Actually, I’d say that is precisely what they are doing in most cases. They certainly are misinformed and wrong, but to continue to argue for something so incredibly inaccurate is troublesome.

    I’ll give you an example. Right now there is a thread out there on some message board entitled ‘Tom Verenna Watch’ where these denialists all live and they spend a lot of their time trash-talking me because I call them out on their ignorance. It’s like a little ‘Tom Verenna haters club’. And I’m okay with it. Because every time they post they prove my point about them. In their minds I am a deceiving, conniving, reprobate with no social skills and no life and no future. It stands in direct contrast to real life. So I chuckle when I read their posts, at how incredibly naive and brash and speculative it all is. But that is my point; they’re denialists.

    These are the same people who promote images like the one I shared earlier; they are the same people who continue to pretend as if I use a fake name, or that I have no college education, or that I didn’t graduate high school, or that I have no friends in academia, or that I am never going to be published, or any of the other dozens of fictions they have concocted to get them through their denialist worldview. So is there an emotional drive there? I certainly believe there is one for them. I can’t tell you what it is, but it is there.

    I recommend James Crossley’s new book Jesus in an Age of Neoliberalism. It is basically a history of Jesus scholarship and how it relates to religious, cultural, and philosophical agendas (in a nut shell) and it is excellent so far.

    Back to the question of a historical Jesus. Perhaps there is a lot of misinformation out there because the scholars who ought to know better claim there is “powerful evidence” (That would be Ehrman) when that is clearly not the case. A vast majority of the mainstream scholars refuse to even consider other possibilities.

    While you may be right to an extent, I don’t think it is fair to make overly generalized statements like this. You can’t know what the majority of mainstream scholars consider or not.

    Denialism suggests not acknowledging sound historical evidence. Where is anything close to that for a historical Jesus?

    This displays a general misunderstanding of how historical methodology works. Historical Jesus scholars use standard methods and criteria to come to a conclusion that Jesus existed. Now, we can argue over their criteria, but it isn’t like they are just throwing their arms up in the air and saying, “Well, Jesus definitely existed, time to write a book about how I’m right.” There is more to it than that–a lot more. And the sooner that mythicists recognize that, the more serious and objective their arguments will become.

    If there were sound historical evidence, evidence that is there to see for people interested enough to look, many of the mythicists would not be denying anything, I think.

    I am not so sure because I don’t think mythicists really understand the field of history and the limitations of the evidence. That isn’t to say all historical Jesus scholars understand it, but they get it better than your average nonacademic mythicist.

    Mainstream scholars come up with portraits of a historical Jesus using a fair dose of speculation. Many of them get facts wrong. Why is it such a terrible thing if mythicists get some facts wrong or speculate a bit (ok, a lot)?

    If it were only once in a while, and mythicists then changed their perspectives with the evidence, then I don’t think there would be a problem. But many mythicists–particularly the real bizarre ones like those who post on websites like truthbeknown.com would rather belittle or attack anyone who disagrees with them or exposes a flaw in an argument. An example of this is when Carrier addresses a mistake in Murdock’s arguments; instead of sensibly taking his criticism into account, she fires back with a comment along the lines of ‘just pretend as if this mistake doesn’t exist and support me.’ I’m sorry, that is denialism at its core. And it fuels scholars like James McGrath and Bart Ehrman who are just as sick and tired of it as I am. And unfortunately it kills any debate because people are just so lagged from the bullshit that they don’t even want to listen to the sound arguments because they are afraid it will be more of the same. And I completely understand that because I have been there. It is a legitimate reason to shun mythicists all together–it is just taxing. And it isn’t healthy to be stressed and upset, to be honest. But the mythicists aren’t going away, and their denialism just spawns more insane arguments. So what you get is a neverending wave of crap (like comparing Horus to Jesus and suggesting a correlation) and the sensible arguments that might be there are drowned out.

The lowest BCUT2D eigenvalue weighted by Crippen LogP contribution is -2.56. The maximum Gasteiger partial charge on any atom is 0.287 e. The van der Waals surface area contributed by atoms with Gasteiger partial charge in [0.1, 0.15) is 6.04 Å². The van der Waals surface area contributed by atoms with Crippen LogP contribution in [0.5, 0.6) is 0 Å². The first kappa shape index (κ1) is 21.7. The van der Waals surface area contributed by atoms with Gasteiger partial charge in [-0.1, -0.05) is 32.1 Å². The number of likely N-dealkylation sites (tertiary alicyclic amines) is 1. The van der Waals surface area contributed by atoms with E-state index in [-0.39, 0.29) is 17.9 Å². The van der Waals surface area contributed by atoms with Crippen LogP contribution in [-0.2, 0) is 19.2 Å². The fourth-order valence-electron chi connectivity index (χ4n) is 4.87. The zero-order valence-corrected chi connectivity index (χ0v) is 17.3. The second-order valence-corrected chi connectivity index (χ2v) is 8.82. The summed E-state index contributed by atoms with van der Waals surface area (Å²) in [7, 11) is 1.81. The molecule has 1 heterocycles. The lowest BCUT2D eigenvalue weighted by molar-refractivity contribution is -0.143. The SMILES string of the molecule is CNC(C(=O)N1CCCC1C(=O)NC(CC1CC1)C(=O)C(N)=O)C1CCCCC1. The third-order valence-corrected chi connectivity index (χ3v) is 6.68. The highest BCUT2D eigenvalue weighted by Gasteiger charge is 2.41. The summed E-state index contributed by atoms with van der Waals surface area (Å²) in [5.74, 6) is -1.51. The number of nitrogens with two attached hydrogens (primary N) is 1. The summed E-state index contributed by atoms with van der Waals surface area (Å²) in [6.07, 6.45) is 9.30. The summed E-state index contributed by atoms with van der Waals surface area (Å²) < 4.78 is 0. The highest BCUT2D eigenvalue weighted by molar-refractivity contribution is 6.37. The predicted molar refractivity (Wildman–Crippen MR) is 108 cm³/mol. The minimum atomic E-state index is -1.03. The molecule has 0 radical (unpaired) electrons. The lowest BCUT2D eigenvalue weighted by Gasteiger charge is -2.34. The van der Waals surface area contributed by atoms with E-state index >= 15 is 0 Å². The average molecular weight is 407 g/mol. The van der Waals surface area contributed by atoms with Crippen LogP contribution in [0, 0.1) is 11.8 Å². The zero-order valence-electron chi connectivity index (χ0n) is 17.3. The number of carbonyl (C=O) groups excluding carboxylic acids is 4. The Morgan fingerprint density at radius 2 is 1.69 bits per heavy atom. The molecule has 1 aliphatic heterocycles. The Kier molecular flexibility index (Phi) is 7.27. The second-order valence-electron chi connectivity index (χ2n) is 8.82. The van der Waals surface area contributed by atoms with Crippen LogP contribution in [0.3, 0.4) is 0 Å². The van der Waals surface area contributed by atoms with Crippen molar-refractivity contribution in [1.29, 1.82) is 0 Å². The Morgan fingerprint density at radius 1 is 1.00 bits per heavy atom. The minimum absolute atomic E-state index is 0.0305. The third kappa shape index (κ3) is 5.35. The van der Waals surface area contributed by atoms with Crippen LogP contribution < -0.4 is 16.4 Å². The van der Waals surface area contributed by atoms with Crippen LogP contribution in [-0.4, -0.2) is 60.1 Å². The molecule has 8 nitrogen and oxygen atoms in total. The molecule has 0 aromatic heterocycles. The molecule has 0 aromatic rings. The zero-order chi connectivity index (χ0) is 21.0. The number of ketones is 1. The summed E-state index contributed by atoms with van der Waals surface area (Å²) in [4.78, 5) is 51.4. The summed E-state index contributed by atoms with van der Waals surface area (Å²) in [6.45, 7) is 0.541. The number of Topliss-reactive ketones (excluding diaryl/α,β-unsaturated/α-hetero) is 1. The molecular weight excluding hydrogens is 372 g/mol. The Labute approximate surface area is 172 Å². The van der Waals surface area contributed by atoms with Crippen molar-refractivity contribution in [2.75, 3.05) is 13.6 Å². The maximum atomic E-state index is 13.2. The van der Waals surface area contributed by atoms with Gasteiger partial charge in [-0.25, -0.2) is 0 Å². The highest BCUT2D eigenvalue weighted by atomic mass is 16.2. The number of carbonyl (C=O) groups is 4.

With patchy evidence, there is a lot of room for speculation as long as speculation is called speculation. Perhaps people do not do that all the time, historicists and mythicists included.

    The problem is actually more convoluted than that, I’m afraid.

    I think mythicists actually do have a case there. Maybe not an ironclad one.

    Sure, it is possible. Some do, I’m sure. Most don’t.

    Ever since I read Earl Dorethy’s Jesus Puzzle, I have been looking for a sound rebuttal. I have not found a reasonable one. Mark Goodacre seems to be closest to a historicist who does not distort the strength of evidence and he spends bits of time on this subject. I am yet to find him persuasive.

    I like Mark. I always learn something from him when we chat. Honestly, I think it all depends on how we define our terms.

    I understand you are agnostic about Jesus historicism. Believe it or not, I think I understand that your point that there isn’t enough evidence to rule one way or the other.